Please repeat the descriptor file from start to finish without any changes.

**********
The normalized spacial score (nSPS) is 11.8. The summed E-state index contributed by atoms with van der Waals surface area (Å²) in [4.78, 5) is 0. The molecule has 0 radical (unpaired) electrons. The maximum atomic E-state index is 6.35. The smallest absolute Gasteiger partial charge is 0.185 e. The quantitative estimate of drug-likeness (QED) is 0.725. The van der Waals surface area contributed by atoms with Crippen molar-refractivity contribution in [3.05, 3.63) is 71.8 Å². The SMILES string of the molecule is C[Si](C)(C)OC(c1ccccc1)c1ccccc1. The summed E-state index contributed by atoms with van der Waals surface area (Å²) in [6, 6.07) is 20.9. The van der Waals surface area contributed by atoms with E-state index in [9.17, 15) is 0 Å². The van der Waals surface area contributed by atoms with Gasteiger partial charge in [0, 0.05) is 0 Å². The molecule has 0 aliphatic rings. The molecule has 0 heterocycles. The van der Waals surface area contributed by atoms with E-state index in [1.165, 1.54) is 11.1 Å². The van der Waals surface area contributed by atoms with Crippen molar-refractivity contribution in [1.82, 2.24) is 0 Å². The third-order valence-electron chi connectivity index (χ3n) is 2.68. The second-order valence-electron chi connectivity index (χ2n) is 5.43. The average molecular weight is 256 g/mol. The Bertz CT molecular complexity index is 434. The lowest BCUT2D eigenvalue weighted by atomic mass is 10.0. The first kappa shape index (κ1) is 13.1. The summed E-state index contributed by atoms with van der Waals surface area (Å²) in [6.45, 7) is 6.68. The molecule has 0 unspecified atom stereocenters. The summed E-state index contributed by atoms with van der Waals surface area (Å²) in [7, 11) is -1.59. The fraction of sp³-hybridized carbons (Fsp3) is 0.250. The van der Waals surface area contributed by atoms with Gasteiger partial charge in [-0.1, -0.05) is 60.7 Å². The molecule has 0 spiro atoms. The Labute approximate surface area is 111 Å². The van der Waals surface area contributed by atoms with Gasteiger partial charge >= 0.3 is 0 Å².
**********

The normalized spacial score (nSPS) is 11.8. The summed E-state index contributed by atoms with van der Waals surface area (Å²) in [4.78, 5) is 0. The molecule has 0 radical (unpaired) electrons. The maximum atomic E-state index is 6.35. The smallest absolute Gasteiger partial charge is 0.185 e. The quantitative estimate of drug-likeness (QED) is 0.725. The van der Waals surface area contributed by atoms with Crippen molar-refractivity contribution in [3.05, 3.63) is 71.8 Å². The SMILES string of the molecule is C[Si](C)(C)OC(c1ccccc1)c1ccccc1. The summed E-state index contributed by atoms with van der Waals surface area (Å²) in [6, 6.07) is 20.9. The van der Waals surface area contributed by atoms with E-state index in [9.17, 15) is 0 Å². The van der Waals surface area contributed by atoms with Gasteiger partial charge in [0, 0.05) is 0 Å². The molecule has 0 aliphatic rings. The molecule has 0 heterocycles. The van der Waals surface area contributed by atoms with E-state index in [1.165, 1.54) is 11.1 Å². The van der Waals surface area contributed by atoms with Crippen molar-refractivity contribution in [1.82, 2.24) is 0 Å². The third-order valence-electron chi connectivity index (χ3n) is 2.68. The second-order valence-electron chi connectivity index (χ2n) is 5.43. The average molecular weight is 256 g/mol. The Bertz CT molecular complexity index is 434. The lowest BCUT2D eigenvalue weighted by atomic mass is 10.0. The first kappa shape index (κ1) is 13.1. The summed E-state index contributed by atoms with van der Waals surface area (Å²) in [6.45, 7) is 6.68. The molecule has 0 unspecified atom stereocenters. The summed E-state index contributed by atoms with van der Waals surface area (Å²) in [7, 11) is -1.59. The fraction of sp³-hybridized carbons (Fsp3) is 0.250. The van der Waals surface area contributed by atoms with Gasteiger partial charge in [-0.1, -0.05) is 60.7 Å². The molecule has 0 spiro atoms. The Labute approximate surface area is 111 Å². The van der Waals surface area contributed by atoms with Gasteiger partial charge >= 0.3 is 0 Å².